A legislative pursuit halfway through the Ohio statehouse would make sure that trucking operations and other businesses in the state get any available tax refunds.
Ohio law now authorizes overpayments of taxes to be refunded, but only upon request and only during the first three or four years, within the statute of limitations. Any unclaimed money is routed to the state general fund.
The Senate voted unanimously to advance a bill that would require the Ohio Department of Taxation to notify businesses in the state when they overpay their taxes and provide automatic refunds in the form of credits toward future taxes. SB263 has moved to the House.
“Through this legislation, we are making certain that future tax commissioners will be required by law to do the right thing and return these overpayments back into the pockets of the taxpayer where it belongs,” Sen. Bob Peterson, R-Sabina, said in a press release.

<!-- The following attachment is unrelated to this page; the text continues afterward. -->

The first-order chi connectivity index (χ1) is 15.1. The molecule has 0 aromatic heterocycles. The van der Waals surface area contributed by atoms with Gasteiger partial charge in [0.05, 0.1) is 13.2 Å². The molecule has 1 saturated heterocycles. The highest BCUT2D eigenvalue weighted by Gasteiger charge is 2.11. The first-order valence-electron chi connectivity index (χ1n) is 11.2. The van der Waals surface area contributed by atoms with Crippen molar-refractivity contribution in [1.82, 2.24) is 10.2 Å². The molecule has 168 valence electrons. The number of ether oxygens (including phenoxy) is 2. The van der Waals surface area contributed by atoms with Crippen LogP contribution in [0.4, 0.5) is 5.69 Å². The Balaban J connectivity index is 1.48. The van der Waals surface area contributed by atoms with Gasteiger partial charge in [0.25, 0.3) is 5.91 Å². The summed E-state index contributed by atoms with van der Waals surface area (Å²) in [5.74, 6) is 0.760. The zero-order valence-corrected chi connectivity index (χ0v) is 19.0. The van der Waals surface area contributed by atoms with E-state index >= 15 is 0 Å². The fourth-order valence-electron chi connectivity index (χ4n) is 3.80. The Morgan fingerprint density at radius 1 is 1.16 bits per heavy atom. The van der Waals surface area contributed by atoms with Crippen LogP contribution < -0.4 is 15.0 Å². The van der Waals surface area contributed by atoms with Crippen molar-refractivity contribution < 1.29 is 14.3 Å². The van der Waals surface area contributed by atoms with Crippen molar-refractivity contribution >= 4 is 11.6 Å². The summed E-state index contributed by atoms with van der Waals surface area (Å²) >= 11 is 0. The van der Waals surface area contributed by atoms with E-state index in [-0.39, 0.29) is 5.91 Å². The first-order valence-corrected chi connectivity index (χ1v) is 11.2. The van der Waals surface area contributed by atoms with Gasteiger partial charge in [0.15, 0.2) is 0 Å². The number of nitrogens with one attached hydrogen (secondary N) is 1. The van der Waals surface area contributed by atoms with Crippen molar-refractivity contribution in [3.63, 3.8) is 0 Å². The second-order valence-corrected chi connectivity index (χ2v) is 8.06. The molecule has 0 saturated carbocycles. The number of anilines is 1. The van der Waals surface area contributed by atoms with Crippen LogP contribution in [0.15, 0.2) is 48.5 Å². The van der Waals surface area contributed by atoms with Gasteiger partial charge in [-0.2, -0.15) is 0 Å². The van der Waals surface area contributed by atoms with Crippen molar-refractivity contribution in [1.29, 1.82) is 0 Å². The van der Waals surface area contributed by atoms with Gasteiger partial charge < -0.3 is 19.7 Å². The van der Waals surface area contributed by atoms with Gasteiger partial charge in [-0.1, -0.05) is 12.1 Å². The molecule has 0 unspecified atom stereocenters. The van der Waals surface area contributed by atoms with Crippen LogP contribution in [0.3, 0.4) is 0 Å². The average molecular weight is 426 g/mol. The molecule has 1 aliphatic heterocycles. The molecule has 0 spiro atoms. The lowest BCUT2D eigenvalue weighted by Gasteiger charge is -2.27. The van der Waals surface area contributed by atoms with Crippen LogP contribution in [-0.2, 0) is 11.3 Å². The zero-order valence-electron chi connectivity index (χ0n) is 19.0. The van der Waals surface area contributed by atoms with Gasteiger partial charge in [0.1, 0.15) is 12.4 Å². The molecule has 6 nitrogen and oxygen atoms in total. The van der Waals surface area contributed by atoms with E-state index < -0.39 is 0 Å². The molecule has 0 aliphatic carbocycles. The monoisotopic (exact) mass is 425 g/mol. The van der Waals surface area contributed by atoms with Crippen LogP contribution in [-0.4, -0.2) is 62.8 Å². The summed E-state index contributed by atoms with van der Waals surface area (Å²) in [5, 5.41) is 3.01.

The changes sought would require the state to notify taxpayers within 60 days of the end of that three- or four-year period.
The bill would also add the requirement to the tax commissioner’s responsibilities that taxpayers be notified of overpayments so they can claim a refund. Taxpayers could also be credited toward future taxes.
Sen. Bill Beagle, R-Tipp City, said that most businesses don’t know they’ve overpaid their taxes.
“Senate Bill 263 will require the tax commissioner to notify taxpayers of overpayments and will create the most taxpayer-friendly refund law in the Midwest,” Beagle stated.
In 2013, Ohio Inspector General Randall Meyer issued a report that found the Department of Taxation failed to refund more than $30 million in state taxes overpaid by businesses and often ignored requests for refunds.
SB263 awaits assignment to committee in the House.
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